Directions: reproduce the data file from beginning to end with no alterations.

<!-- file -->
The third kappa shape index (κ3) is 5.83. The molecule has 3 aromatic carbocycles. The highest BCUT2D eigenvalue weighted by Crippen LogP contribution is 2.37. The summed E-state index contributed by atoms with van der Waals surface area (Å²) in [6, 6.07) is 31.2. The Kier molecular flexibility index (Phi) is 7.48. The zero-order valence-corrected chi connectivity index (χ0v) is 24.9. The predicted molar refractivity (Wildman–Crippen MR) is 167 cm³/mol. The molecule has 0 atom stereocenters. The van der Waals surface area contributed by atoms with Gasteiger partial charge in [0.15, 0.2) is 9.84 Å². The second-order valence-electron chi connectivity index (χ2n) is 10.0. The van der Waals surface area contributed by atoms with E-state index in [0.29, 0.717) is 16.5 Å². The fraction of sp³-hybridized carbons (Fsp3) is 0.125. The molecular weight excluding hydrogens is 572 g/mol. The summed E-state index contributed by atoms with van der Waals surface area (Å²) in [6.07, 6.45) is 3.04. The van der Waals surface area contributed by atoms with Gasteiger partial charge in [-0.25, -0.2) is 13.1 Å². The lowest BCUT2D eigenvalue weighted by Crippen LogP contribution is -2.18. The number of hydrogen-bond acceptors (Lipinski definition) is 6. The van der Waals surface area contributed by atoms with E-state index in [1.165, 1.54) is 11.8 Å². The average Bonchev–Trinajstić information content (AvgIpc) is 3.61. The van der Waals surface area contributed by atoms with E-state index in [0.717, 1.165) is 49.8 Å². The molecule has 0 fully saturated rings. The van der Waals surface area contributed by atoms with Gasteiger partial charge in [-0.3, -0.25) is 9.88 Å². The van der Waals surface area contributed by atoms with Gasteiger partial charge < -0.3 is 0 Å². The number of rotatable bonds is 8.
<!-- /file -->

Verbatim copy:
The third kappa shape index (κ3) is 5.83. The molecule has 3 aromatic carbocycles. The highest BCUT2D eigenvalue weighted by Crippen LogP contribution is 2.37. The summed E-state index contributed by atoms with van der Waals surface area (Å²) in [6, 6.07) is 31.2. The Kier molecular flexibility index (Phi) is 7.48. The zero-order valence-corrected chi connectivity index (χ0v) is 24.9. The predicted molar refractivity (Wildman–Crippen MR) is 167 cm³/mol. The molecule has 0 atom stereocenters. The van der Waals surface area contributed by atoms with Gasteiger partial charge in [0.15, 0.2) is 9.84 Å². The second-order valence-electron chi connectivity index (χ2n) is 10.0. The van der Waals surface area contributed by atoms with E-state index in [0.29, 0.717) is 16.5 Å². The fraction of sp³-hybridized carbons (Fsp3) is 0.125. The molecular weight excluding hydrogens is 572 g/mol. The summed E-state index contributed by atoms with van der Waals surface area (Å²) in [6.07, 6.45) is 3.04. The van der Waals surface area contributed by atoms with Gasteiger partial charge in [-0.25, -0.2) is 13.1 Å². The lowest BCUT2D eigenvalue weighted by Crippen LogP contribution is -2.18. The number of hydrogen-bond acceptors (Lipinski definition) is 6. The van der Waals surface area contributed by atoms with E-state index in [1.165, 1.54) is 11.8 Å². The average Bonchev–Trinajstić information content (AvgIpc) is 3.61. The van der Waals surface area contributed by atoms with E-state index in [0.717, 1.165) is 49.8 Å². The molecule has 0 fully saturated rings. The van der Waals surface area contributed by atoms with Gasteiger partial charge in [-0.3, -0.25) is 9.88 Å². The van der Waals surface area contributed by atoms with Gasteiger partial charge < -0.3 is 0 Å². The number of rotatable bonds is 8.